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Four Predictions for the Future of Construction

By Andy Lambert, Director of Applied Construction Technology

Posted October 24, 2019

The Construction Industry is facing many headwinds as it attempts to tackle an aging workforce, increased safety regulations, higher demand in production and uncontrolled material costs. In response, a wave of disruption and innovation is sweeping through to aggressively change the built landscape like never before. Those that fail to adapt will not survive the next five years. So, what will construction of the future look like?


If you’re worried about the labor shortage, you won’t need to worry much longer. Unions, trade associations, recruiters, government agencies and institutions are aggressively working to attract the next generation of labor. Increased collaboration between all parties will benefit both contractors and recruits in providing attractive career paths. The skills gap will be closed by utilizing technology and mentorship programs to both retain aging workers and train the next generation.


Advancements in tools and technology will change the way we work. Drones and sensors will police job sites and notify stakeholders of unsafe conditions. Wearables and virtual reality will track and manage the labor force enabling them to be proactive and smart in executing their work. Advanced smart tools and equipment will lessen the toll of hard work on the body.


For the first time in over four decades, productivity will be on the rise as construction adopts lean methodologies, pre-fabrication, 5D BIM modeling, collaboration, and big data to drive real-time decisions. With connected job sites, the field will be reporting real-time labor, equipment and productivity data that will go directly into the BIM model for both advanced planning and cost/resource management. Modular construction and just-in-time supply chain management will keep job sites cleaner, safer and more efficient.

Material Costs

Material costs will continue to fluctuate as an inconvenient variable in construction management. However, smart contractors will forge partnerships with fewer suppliers to lock in pricing. Escalation clauses in contracts will be more prevalent. By adopting modular construction practices alongside BIM planning, future contractors will economize materials and reduce the amount of scrap, rework and delays found in historical construction practices.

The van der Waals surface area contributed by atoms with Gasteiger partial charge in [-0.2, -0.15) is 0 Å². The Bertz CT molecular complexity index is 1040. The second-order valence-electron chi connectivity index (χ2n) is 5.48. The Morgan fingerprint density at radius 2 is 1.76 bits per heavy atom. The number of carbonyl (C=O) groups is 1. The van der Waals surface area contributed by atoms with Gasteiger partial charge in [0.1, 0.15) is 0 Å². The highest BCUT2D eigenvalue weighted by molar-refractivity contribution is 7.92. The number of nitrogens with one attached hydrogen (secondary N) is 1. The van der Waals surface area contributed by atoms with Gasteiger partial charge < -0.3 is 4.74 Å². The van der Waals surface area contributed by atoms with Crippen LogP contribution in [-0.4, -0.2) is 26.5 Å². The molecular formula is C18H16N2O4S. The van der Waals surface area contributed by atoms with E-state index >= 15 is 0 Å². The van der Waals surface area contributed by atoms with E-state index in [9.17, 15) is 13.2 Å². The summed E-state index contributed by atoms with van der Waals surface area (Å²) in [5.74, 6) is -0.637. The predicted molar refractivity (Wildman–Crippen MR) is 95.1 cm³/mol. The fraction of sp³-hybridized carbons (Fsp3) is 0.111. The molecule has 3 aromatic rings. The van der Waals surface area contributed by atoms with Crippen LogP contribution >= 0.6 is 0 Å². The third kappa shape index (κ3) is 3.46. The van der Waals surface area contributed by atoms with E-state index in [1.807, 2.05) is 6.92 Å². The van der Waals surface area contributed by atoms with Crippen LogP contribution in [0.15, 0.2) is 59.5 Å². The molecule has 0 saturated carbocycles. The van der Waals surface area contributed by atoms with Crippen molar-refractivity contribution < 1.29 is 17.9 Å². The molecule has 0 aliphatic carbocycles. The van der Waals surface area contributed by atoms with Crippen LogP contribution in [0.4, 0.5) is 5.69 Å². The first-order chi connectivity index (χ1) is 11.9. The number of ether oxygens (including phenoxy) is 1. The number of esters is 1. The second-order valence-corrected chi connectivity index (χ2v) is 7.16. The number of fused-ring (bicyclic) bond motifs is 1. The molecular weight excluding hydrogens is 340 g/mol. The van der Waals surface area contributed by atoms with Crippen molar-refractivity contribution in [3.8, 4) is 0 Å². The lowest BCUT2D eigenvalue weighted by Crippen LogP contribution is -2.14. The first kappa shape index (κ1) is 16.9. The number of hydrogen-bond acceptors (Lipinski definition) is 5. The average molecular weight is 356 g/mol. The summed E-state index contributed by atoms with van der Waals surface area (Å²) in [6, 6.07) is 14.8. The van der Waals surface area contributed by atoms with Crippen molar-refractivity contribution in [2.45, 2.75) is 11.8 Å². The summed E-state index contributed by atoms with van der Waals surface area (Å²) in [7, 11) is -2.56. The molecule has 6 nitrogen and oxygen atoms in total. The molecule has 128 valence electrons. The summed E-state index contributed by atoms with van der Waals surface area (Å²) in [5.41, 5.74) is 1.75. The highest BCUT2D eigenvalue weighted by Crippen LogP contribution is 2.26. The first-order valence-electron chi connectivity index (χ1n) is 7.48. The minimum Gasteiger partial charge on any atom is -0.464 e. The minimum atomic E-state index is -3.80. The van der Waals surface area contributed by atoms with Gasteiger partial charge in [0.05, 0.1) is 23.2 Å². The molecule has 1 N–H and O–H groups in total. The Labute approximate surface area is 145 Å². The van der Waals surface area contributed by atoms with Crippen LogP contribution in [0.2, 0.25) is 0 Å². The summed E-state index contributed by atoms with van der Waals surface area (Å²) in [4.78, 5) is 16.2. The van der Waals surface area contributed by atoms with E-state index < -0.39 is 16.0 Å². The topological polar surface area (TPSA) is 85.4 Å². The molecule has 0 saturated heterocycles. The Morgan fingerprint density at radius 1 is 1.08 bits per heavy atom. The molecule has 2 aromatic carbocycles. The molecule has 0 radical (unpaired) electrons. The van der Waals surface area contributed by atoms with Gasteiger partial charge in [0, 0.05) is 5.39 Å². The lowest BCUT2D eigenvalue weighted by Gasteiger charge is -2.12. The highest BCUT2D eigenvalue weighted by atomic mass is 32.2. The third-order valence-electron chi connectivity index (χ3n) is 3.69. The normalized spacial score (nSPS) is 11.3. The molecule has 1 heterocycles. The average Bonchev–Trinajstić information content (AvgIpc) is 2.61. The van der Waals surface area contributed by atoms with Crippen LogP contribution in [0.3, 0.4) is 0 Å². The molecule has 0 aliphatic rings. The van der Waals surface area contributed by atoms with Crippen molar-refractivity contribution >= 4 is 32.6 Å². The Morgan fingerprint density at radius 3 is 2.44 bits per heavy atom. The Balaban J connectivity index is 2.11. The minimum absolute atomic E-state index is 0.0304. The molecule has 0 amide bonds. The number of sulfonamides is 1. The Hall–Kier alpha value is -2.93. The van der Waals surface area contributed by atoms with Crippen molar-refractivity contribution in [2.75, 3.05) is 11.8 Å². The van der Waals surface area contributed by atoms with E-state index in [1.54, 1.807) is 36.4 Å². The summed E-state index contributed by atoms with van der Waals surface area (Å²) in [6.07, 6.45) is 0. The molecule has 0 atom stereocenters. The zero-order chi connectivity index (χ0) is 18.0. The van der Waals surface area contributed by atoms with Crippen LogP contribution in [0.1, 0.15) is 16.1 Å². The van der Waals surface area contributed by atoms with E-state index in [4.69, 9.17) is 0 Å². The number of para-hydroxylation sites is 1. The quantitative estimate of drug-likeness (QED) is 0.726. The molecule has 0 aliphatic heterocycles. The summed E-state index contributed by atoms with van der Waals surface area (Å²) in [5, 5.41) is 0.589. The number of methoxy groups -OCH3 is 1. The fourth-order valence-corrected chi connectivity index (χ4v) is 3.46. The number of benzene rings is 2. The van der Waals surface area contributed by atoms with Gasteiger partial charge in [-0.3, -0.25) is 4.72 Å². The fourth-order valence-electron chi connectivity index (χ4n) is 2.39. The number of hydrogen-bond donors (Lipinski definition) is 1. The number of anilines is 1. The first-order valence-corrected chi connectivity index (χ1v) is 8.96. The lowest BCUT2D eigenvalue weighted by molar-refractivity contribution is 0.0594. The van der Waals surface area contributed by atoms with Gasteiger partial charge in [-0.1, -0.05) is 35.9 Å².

The future of construction will favor progressive contractors that have strategically aligned their business with technological innovation, lean methodologies and strategic partnerships. Adoption and adaptation will be a challenge for most construction firms, but can be overcome with progressive leadership and the right technology partners. Those who fail to adapt will become a history lesson.

Andy LambertAbout Andy Lambert
Director of Applied Construction Technology
Andy is responsible for driving product and solutions that solve industry challenges, and getting those solutions into the hands of the end user. He is also an industry thought leader, collaborator, and speaker.

Prior to joining Penta Technologies, Andy worked for various Electrical Contractors as a member of the IBEW. Andy holds a bachelor’s degree in Business from the University of Wisconsin – Milwaukee, a degree in Electrical Construction, and Lean certifications.

Andy has over 17 years’ experience in the Construction and Construction Technology industry. He has vast experience delivering solutions to over 100 large construction firms throughout the United States and Canada by bringing together people, process, and technology. He is a passionate, high-energy, results driven professional with a diverse skill set that has contributed value and ROI to customers and stakeholders. As a product and solution champion, his motivation and energy stem from a strong belief in teamwork, relationship building, customer/stakeholder interaction, and leveraging the latest technology to meet the tough business challenges facing construction today and in the future.

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